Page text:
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City

In Canada "city" is a broad, generic term usually referring to an urbanized area.

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Canada East

In 1841, Britain united the colonies of Upper and Lower Canada into the Province of Canada. This was in response to the violent rebellions of 1837–38. The Durham Report (1839) laid out the guidelines to create the new colony with the Act of Union in 1840. The Province of Canada was made up of Canada West (formerly Upper Canada) and Canada East (formerly Lower Canada). The two regions were governed jointly until Confederation in 1867. Canada West then became Ontario and Canada East became Quebec.

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Canada West

In 1841, Britain united the colonies of Upper and Lower Canada into the Province of Canada. This was in response to the violent rebellions of 1837–38. The Durham Report (1839) laid out the guidelines to create the new colony with the Act of Union in 1840. The Province of Canada was made up of Canada West (formerly Upper Canada) and Canada East (formerly Lower Canada). The two regions were governed jointly until Confederation in 1867. Canada West then became Ontario and Canada East became Quebec.

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Arthabaska

The founder of Arthabaska, Charles Beauchesne, arrived in 1834 and was impressed by the size of the trees and quality of the soil. The first industries were potash and maple-sugar production.

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Rothesay

Rothesay, NB, incorporated as a town in 1998, population 11 947 (2011c), 11 637 (2006c). It is situated on the eastern side of the Kennebecasis River, 22 km northeast of Saint John.

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Gulf

A gulf is a body of water partly surrounded by land and connected to an ocean or sea. This connection sometimes takes the form of a narrow passage called a strait. The nomenclature of water inlets can be inconsistent between sources. Sometimes, the terms gulf,  bay and sea are used interchangeably. For example, the Arabian Sea and Hudson Bay can both be classified as gulfs. However, in most cases a gulf is deeper and larger than a bay and is also more enclosed from the ocean or sea to which it is connected. Because gulfs are partially surrounded by land, their waters are typically calmer than those of oceans. This makes them suitable for activities such as transportation, fishing and leisure.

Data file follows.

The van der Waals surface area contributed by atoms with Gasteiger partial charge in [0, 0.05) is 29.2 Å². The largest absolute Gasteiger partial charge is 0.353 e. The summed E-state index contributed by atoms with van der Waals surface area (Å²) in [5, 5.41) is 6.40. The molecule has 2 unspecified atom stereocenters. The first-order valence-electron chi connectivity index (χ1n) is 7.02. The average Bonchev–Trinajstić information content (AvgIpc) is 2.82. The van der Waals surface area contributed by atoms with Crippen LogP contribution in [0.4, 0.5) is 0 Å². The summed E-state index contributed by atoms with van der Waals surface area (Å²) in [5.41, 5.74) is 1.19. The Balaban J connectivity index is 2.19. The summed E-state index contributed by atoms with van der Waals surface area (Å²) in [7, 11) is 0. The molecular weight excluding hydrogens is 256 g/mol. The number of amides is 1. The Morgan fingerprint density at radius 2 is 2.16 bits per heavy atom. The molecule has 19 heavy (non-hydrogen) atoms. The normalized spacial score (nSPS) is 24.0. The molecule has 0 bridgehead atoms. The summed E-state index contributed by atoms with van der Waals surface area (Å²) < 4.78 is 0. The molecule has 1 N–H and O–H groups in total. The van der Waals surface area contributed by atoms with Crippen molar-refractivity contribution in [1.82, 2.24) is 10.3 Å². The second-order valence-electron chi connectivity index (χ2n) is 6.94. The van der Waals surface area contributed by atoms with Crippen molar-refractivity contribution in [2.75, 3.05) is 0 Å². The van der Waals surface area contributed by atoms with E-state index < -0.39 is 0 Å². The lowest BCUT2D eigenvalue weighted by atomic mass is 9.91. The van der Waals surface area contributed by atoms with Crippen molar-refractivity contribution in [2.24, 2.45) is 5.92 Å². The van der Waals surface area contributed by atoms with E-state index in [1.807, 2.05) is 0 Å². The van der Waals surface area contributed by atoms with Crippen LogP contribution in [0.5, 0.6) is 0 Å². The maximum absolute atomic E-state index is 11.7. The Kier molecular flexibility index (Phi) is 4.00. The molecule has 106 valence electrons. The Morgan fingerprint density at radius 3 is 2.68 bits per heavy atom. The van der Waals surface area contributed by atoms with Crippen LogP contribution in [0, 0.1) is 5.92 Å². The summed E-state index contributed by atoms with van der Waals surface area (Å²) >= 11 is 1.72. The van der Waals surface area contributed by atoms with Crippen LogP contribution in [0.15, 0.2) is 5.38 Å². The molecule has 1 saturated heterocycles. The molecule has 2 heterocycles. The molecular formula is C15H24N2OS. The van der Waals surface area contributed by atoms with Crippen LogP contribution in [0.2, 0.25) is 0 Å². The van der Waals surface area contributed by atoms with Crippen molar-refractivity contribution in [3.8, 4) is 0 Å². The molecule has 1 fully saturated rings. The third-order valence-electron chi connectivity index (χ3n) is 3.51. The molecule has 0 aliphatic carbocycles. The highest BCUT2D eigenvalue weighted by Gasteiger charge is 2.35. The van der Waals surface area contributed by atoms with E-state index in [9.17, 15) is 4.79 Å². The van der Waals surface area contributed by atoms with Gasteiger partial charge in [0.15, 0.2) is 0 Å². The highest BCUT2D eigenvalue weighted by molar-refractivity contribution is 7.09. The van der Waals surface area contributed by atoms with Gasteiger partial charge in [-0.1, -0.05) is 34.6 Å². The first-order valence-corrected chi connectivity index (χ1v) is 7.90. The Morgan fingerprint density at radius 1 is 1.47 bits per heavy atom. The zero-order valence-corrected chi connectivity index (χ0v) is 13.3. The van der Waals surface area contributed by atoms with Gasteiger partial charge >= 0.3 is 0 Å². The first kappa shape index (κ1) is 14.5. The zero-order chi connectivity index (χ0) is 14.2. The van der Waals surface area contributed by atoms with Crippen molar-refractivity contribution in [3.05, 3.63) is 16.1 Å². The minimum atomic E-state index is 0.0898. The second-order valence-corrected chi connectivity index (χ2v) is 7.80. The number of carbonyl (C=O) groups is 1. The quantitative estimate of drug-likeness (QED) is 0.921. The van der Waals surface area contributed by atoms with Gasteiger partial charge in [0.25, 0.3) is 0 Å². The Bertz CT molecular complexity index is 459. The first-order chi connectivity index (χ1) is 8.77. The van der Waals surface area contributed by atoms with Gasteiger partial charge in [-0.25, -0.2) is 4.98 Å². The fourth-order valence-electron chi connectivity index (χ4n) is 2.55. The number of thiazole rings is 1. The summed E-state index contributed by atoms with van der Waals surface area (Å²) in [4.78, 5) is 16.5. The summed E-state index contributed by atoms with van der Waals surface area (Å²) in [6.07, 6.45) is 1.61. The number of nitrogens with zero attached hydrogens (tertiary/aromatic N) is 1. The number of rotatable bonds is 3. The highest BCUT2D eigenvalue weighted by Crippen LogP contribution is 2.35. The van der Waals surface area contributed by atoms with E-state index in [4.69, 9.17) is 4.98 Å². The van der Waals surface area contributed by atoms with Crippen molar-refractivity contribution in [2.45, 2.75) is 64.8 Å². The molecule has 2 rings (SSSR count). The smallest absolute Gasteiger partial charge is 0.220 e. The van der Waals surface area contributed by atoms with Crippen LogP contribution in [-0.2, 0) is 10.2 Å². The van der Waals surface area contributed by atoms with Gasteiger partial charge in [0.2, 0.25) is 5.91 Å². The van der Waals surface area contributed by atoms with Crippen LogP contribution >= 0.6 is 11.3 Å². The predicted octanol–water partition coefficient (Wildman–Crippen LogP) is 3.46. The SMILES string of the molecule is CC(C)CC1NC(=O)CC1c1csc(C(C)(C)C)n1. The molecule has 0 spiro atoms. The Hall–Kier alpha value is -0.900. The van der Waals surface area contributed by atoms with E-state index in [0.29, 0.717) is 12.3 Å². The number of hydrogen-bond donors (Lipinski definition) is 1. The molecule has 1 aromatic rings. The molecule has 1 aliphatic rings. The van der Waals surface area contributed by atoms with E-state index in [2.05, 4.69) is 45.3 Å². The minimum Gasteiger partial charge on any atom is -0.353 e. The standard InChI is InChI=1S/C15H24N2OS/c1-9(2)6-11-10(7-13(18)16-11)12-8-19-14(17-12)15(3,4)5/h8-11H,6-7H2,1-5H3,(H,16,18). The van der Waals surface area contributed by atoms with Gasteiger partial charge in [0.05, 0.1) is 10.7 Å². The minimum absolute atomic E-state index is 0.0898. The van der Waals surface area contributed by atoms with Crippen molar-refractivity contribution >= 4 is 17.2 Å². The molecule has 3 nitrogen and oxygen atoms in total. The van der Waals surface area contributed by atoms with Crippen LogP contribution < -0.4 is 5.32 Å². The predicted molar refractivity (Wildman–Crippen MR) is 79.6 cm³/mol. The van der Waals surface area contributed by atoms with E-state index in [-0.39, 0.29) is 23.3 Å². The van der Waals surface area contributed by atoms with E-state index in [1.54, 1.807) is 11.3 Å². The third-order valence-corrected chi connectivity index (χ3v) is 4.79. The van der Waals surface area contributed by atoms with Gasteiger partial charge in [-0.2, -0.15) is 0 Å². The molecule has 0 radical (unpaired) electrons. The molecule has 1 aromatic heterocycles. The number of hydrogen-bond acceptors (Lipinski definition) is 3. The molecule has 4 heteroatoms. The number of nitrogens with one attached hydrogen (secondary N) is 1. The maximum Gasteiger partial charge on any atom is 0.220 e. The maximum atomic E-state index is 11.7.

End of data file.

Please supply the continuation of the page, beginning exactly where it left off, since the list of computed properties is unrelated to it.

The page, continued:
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Canadian Centre for Architecture

The Canadian Centre for Architecture (CCA) is both a museum of architecture and a research institute. It is located in Shaughnessy Village, a neighbourhood in downtown Montreal. Internationally renowned, the CCA is the primary Canadian institute devoted to the study of architecture. It was founded in 1979 by architect Phyllis Lambert to raise public awareness of the importance of architecture in society and to encourage innovation and university research regarding architecture.

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Urban Transportation

Horse-drawn trams were a vast improvement, but they were far from ideal transportation. Heavy loads could not be hauled, and horses were expensive and required frequent rest periods; they also polluted the streets.